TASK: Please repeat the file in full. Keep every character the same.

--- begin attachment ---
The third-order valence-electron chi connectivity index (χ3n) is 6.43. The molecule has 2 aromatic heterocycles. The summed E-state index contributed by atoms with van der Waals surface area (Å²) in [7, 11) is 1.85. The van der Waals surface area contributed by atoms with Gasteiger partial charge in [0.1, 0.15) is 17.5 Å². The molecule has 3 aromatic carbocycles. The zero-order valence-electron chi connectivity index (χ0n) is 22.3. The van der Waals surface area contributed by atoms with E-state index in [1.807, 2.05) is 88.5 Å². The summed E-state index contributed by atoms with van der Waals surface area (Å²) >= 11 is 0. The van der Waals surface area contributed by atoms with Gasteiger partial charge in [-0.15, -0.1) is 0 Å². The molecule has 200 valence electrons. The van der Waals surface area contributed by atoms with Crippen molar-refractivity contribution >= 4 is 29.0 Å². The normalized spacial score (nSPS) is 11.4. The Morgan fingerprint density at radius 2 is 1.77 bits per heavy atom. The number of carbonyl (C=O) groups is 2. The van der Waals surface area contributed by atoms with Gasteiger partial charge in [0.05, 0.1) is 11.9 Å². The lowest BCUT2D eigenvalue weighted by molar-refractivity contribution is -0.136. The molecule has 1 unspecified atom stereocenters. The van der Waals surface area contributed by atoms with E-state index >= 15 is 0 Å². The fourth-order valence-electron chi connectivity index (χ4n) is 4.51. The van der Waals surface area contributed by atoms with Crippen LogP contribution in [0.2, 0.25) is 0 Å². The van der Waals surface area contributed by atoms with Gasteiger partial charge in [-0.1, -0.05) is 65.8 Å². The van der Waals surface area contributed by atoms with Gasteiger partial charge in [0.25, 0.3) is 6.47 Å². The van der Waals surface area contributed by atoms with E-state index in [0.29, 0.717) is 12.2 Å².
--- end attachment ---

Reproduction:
The third-order valence-electron chi connectivity index (χ3n) is 6.43. The molecule has 2 aromatic heterocycles. The summed E-state index contributed by atoms with van der Waals surface area (Å²) in [7, 11) is 1.85. The van der Waals surface area contributed by atoms with Gasteiger partial charge in [0.1, 0.15) is 17.5 Å². The molecule has 3 aromatic carbocycles. The zero-order valence-electron chi connectivity index (χ0n) is 22.3. The van der Waals surface area contributed by atoms with E-state index in [1.807, 2.05) is 88.5 Å². The summed E-state index contributed by atoms with van der Waals surface area (Å²) >= 11 is 0. The van der Waals surface area contributed by atoms with Gasteiger partial charge in [-0.15, -0.1) is 0 Å². The molecule has 200 valence electrons. The van der Waals surface area contributed by atoms with Crippen molar-refractivity contribution >= 4 is 29.0 Å². The normalized spacial score (nSPS) is 11.4. The Morgan fingerprint density at radius 2 is 1.77 bits per heavy atom. The number of carbonyl (C=O) groups is 2. The van der Waals surface area contributed by atoms with Gasteiger partial charge in [0.05, 0.1) is 11.9 Å². The lowest BCUT2D eigenvalue weighted by molar-refractivity contribution is -0.136. The molecule has 1 unspecified atom stereocenters. The van der Waals surface area contributed by atoms with E-state index >= 15 is 0 Å². The fourth-order valence-electron chi connectivity index (χ4n) is 4.51. The van der Waals surface area contributed by atoms with Crippen LogP contribution in [0.2, 0.25) is 0 Å². The van der Waals surface area contributed by atoms with Gasteiger partial charge in [-0.1, -0.05) is 65.8 Å². The van der Waals surface area contributed by atoms with Gasteiger partial charge in [0.25, 0.3) is 6.47 Å². The van der Waals surface area contributed by atoms with E-state index in [0.29, 0.717) is 12.2 Å².